In her May 15, 2003 communications she wrote:
“Info from 1901 Ontario Census: Dist 64, Grey E., S. District No. 3, Melancthon…family 106..lot 27 NE Con. 11… MITCHELL, James; male; head of household; married; date of birth 20 Aug 1826; age next birthday 74; born in Scotland; immigrated to Canada in 1854; racial origin Scotch; nationality- Canadian; religion- Presbyterian; retired farmer. Also listed in household are wife Elizabeth Mitchell, 72; and grandson- James B. Mitchell, 12.
I’m not sure when Charles and Ann came to Canada, but I know is was after 1881 as I have them in the 1881 Scotland census.”
I also mentioned to the Fenwicks at that time that the 1841 Scotland Census showed a James in the household of William and Ann that was age 13. Again, it would have made his birth year as 1828. I wrote “It then causes me to ponder whether the relationship is through the Frasers… Janet and Ann?” Curiously, the 1841 District 288 Forfar Parish Census shows the William Mitchell and Ann Fraser family living next to the Hugh Fraser and Janet Fraser household in North Methie (Forfar). [ See entry below in Current Research regarding a William Mitchell and Janet Fraser.]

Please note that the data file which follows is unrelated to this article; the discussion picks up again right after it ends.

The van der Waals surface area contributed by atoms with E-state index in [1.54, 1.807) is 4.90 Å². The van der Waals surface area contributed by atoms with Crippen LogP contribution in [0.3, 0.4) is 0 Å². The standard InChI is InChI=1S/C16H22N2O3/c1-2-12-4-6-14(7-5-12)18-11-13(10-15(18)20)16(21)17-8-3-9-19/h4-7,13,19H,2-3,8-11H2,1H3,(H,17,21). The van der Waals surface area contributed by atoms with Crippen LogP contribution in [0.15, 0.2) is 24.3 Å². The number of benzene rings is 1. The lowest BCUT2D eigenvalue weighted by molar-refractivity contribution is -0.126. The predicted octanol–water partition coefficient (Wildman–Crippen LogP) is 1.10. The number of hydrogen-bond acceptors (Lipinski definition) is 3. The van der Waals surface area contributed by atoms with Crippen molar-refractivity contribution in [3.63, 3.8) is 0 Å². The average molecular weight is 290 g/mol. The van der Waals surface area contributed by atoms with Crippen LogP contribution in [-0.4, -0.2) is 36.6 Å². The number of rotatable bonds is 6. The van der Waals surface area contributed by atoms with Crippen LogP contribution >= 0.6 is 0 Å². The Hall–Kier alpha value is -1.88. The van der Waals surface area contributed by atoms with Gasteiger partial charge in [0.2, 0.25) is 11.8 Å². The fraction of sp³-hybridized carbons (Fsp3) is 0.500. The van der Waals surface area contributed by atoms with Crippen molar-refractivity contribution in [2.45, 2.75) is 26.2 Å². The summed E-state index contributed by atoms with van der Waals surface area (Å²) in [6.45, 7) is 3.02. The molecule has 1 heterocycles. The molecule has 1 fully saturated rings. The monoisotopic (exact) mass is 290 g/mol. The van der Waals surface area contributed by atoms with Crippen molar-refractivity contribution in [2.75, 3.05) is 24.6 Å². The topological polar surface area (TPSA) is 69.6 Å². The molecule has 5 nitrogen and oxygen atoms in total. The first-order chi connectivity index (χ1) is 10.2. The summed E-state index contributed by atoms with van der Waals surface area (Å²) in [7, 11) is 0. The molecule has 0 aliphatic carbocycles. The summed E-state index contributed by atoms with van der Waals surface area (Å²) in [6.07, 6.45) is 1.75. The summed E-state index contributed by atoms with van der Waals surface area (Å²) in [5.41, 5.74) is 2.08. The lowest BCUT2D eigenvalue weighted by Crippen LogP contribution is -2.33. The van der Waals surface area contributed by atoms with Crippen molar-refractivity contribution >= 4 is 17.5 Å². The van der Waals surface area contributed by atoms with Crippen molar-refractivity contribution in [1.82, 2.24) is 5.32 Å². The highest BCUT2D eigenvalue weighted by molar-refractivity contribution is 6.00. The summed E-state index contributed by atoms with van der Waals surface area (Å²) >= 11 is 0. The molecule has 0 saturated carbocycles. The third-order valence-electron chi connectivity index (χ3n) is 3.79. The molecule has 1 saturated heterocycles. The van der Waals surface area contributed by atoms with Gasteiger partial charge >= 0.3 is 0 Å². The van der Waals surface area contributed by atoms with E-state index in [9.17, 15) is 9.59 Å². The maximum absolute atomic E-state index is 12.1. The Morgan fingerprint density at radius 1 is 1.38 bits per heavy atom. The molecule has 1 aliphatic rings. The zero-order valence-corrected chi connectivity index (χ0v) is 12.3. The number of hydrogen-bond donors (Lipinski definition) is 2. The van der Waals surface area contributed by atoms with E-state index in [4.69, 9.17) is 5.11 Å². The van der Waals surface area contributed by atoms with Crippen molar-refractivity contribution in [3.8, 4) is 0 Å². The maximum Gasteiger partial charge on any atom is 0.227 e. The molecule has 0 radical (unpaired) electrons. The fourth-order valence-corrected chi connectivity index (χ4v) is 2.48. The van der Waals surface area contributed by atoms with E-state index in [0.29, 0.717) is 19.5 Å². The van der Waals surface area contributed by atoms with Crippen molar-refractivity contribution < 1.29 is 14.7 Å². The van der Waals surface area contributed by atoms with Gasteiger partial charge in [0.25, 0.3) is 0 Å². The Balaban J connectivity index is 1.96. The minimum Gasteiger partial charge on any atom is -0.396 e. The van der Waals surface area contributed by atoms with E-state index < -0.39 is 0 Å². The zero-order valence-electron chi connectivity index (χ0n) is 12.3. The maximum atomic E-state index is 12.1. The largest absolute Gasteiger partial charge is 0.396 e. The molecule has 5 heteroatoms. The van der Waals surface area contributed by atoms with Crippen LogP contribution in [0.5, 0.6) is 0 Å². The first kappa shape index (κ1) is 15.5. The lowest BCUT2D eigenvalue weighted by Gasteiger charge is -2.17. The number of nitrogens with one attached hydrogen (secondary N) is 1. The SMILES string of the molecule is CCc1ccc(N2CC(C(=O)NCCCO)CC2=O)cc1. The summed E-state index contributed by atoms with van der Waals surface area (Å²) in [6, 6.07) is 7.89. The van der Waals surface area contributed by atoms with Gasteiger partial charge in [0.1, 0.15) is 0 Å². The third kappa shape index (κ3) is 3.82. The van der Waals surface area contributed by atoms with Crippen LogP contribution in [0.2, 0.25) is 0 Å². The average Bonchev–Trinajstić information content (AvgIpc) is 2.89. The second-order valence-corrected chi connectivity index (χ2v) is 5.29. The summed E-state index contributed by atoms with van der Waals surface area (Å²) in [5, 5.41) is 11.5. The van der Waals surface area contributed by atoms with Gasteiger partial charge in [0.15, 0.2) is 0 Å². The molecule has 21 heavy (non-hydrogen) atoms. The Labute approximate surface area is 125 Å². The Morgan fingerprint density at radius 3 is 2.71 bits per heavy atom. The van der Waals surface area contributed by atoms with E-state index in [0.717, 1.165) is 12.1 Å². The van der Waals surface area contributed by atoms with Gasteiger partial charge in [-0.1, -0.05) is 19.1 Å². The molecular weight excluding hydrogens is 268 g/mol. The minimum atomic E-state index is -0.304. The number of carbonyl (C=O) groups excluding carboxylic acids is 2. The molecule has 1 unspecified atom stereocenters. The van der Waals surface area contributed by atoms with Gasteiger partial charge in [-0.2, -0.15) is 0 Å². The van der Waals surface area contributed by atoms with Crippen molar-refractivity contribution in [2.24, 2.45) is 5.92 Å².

The Fenwicks also found the parish roll and communicants for the Forfar Free Church West from 1839 and it listed the William and Ann family from Meathie (Forfar). It listed James as 14 at the time (birth year 1825 to add to the confusion).
The final confirmation of our conclusion came recently upon receipt of information from Andrew Nicoll, national archivist for the Catholic Church in Scotland. He had researched the William and Ann Mitchell family a number of years ago and had communicated with fellow Mitchell researcher Shari Cremer in 2003. His information was in storage at the time. We recently reconnected with him and he provided his research. He had access to a church register in Forfar at the time that hadn’t yet been forwarded to National Archives. He had confirmed that the James Mitchell in the William-Ann family was born 26 Aug 1826 in North Meathie, Angus, Scotland and that he died 2 Dec 1901 at Shrigley, Ontario, Canada. He was married to an Elizabeth Rodger 29 Jun 1849, Montrose, Angus, Scotland. [This was pretty much what Gloria had said all along.]
THE FAMILY STORY
Earlier family members and researchers have always indicated that they believed from family stories that John and Susan married in Scotland in about 1851, left for England in about 1852 and then sailed from England to Nova Scotia in about 1854. It is believed the initial contingent came to Iowa in 1870 from Carlingford, Perth, Ontario, CN settling near us in Armstrong and Emmet County, Iowa.